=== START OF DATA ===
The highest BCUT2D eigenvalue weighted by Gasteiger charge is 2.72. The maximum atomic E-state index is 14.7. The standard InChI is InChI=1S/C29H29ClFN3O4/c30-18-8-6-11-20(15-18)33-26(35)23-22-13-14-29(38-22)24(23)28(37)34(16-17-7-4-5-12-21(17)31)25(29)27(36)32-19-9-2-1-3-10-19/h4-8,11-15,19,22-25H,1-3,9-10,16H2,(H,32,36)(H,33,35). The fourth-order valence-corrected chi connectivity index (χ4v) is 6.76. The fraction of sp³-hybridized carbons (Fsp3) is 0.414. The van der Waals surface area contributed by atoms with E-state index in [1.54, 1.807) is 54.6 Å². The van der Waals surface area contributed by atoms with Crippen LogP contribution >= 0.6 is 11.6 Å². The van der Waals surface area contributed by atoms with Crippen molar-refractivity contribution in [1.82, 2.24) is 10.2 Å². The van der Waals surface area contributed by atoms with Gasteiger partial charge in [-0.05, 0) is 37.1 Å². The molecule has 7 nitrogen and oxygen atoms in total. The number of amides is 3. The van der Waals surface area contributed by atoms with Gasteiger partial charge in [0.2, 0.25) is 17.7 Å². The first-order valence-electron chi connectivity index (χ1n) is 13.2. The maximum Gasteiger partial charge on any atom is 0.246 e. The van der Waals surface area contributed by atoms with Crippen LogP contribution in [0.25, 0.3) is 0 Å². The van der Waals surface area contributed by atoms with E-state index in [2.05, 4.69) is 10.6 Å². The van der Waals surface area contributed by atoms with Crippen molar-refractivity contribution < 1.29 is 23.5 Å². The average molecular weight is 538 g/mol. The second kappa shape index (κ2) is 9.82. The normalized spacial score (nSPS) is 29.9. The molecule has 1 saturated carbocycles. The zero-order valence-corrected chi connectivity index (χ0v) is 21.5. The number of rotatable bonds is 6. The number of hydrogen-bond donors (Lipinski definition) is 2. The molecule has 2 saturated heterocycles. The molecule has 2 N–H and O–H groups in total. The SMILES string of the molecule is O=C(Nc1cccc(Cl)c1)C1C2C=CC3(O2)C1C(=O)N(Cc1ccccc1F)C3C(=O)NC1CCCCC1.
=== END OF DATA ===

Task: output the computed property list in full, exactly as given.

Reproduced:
The highest BCUT2D eigenvalue weighted by Gasteiger charge is 2.72. The maximum atomic E-state index is 14.7. The standard InChI is InChI=1S/C29H29ClFN3O4/c30-18-8-6-11-20(15-18)33-26(35)23-22-13-14-29(38-22)24(23)28(37)34(16-17-7-4-5-12-21(17)31)25(29)27(36)32-19-9-2-1-3-10-19/h4-8,11-15,19,22-25H,1-3,9-10,16H2,(H,32,36)(H,33,35). The fourth-order valence-corrected chi connectivity index (χ4v) is 6.76. The fraction of sp³-hybridized carbons (Fsp3) is 0.414. The van der Waals surface area contributed by atoms with E-state index in [1.54, 1.807) is 54.6 Å². The van der Waals surface area contributed by atoms with Crippen LogP contribution >= 0.6 is 11.6 Å². The van der Waals surface area contributed by atoms with Crippen molar-refractivity contribution in [1.82, 2.24) is 10.2 Å². The van der Waals surface area contributed by atoms with Gasteiger partial charge in [-0.05, 0) is 37.1 Å². The molecule has 7 nitrogen and oxygen atoms in total. The number of amides is 3. The van der Waals surface area contributed by atoms with Gasteiger partial charge in [0.2, 0.25) is 17.7 Å². The first-order valence-electron chi connectivity index (χ1n) is 13.2. The maximum Gasteiger partial charge on any atom is 0.246 e. The van der Waals surface area contributed by atoms with Crippen LogP contribution in [0.25, 0.3) is 0 Å². The van der Waals surface area contributed by atoms with E-state index in [2.05, 4.69) is 10.6 Å². The van der Waals surface area contributed by atoms with Crippen molar-refractivity contribution < 1.29 is 23.5 Å². The average molecular weight is 538 g/mol. The second kappa shape index (κ2) is 9.82. The normalized spacial score (nSPS) is 29.9. The molecule has 1 saturated carbocycles. The zero-order valence-corrected chi connectivity index (χ0v) is 21.5. The number of rotatable bonds is 6. The number of hydrogen-bond donors (Lipinski definition) is 2. The molecule has 2 saturated heterocycles. The molecule has 2 N–H and O–H groups in total. The SMILES string of the molecule is O=C(Nc1cccc(Cl)c1)C1C2C=CC3(O2)C1C(=O)N(Cc1ccccc1F)C3C(=O)NC1CCCCC1.